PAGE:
LQD: Investment Grade Corporate Bond Index ETF, 2.4% Low Yield, High Rate Risk (LQD)
Author’s Note: This article was released to members of the CEF/ETF Income Laboratory on January 30, 2022.
The iShares iBoxx $ Investment Grade Corporate Bond ETF (LQD) is a broad-based investment grade corporate bond index ETF. LQD’s holdings are fairly good quality and the fund tends to do reasonably well during downturns and recessions. On the other hand, the fund offers investors a paltry 2.4% dividend yield and, with a duration of 9.2 years, should suffer significant losses if rates were to rise, which seems likely. LQD is a high risk, low return investment opportunity, and therefore I would not invest in the fund at this time.
The basics of LQD
Presentation and analysis of LQD
LQD is the largest investment grade corporate bond index fund on the market, acting as an industry benchmark. The fund is administered by BlackRock, the world’s largest investment manager.
LQD tracks the Markit iBoxx USD Liquid Investment Grade Index, a broad index of high quality corporate bonds. It is a relatively simple index, comprising all dollar-denominated corporate bonds from issuers in developed countries with investment-grade credit ratings (BBB or higher). Relevant securities must also meet a basic set of liquidity, size and trading criteria. It is a market capitalization weighted index with a 3% issuer cap.
LQD is a well-diversified fund, with investments in 2,494 different bonds and exposure to the most relevant industry segments. Concentration is also fairly low, with the fund’s top ten issues accounting for just 22% of the fund’s value. Diversification reduces risk and volatility, and effectively prevents the possibility of large losses or underperformance in the event of a company’s bankruptcy or default.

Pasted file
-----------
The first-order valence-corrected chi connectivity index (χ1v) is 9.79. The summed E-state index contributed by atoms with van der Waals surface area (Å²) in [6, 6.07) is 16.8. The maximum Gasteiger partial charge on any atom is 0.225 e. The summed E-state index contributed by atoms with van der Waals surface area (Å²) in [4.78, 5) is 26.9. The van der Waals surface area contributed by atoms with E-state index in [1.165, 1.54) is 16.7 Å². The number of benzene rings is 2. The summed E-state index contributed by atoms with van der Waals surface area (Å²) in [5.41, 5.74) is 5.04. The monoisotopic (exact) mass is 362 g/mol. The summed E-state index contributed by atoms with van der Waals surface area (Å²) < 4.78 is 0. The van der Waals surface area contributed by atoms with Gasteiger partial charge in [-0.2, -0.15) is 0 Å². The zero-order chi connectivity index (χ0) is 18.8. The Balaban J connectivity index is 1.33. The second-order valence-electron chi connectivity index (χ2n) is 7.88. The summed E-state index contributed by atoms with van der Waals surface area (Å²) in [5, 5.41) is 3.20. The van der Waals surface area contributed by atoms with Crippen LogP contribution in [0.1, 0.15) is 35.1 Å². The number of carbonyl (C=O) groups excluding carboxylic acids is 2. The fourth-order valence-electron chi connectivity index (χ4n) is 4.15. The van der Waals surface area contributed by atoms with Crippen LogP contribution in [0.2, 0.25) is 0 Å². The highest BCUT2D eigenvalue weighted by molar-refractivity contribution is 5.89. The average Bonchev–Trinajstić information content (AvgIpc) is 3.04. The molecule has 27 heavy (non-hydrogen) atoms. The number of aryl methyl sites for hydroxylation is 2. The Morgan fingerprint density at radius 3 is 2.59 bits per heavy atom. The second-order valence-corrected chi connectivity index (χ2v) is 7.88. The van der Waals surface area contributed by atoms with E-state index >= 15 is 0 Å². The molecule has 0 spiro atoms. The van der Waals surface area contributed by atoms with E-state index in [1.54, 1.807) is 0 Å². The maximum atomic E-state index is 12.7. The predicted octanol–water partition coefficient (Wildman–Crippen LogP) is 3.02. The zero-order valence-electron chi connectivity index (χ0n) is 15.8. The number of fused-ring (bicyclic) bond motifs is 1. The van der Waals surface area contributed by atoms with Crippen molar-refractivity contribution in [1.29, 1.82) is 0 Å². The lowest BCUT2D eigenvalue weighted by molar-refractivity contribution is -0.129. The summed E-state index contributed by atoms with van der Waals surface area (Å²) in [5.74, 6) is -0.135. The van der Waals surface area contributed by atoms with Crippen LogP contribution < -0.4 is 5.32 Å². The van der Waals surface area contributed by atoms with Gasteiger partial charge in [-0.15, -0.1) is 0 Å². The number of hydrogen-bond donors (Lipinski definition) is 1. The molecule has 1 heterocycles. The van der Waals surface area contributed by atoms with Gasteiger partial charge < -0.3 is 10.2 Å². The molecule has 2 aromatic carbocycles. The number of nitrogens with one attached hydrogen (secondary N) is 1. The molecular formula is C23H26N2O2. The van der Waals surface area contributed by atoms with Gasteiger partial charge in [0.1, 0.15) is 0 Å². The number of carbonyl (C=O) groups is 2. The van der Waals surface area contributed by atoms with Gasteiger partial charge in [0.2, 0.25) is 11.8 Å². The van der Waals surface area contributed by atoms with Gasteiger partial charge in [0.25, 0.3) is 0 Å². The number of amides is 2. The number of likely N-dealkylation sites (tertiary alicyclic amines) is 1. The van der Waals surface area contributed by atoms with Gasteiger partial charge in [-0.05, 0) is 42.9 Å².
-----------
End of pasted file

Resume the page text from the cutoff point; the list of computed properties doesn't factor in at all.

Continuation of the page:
LQD focuses on higher quality corporate bonds, with a median credit rating of BBB. This is a reasonably good rating, indicating reasonably strong companies with good balance sheets and financial statements. Both risk and default rates are quite low. The credit ratings are as follows.
LQD’s holdings are reasonably safe, which should lead to reasonably strong performance even in difficult economic conditions. Expect relatively small losses during downturns and recessions, somewhere between those of Treasuries, the safest fixed-income securities, and high-yield corporate bonds, the riskiest. This was the case in the first quarter of 2020, at the start of the coronavirus pandemic and the most recent downturn.
In summary, LQD offers investors diversified exposure to higher quality corporate bonds, which are relatively safe securities. Although the fund appears to be a reasonable investment opportunity for more risk-averse investors and retirees, it suffers from two serious flaws. Let’s take a look at these.
LQD – Negatives – Below average yield, above average interest rate risk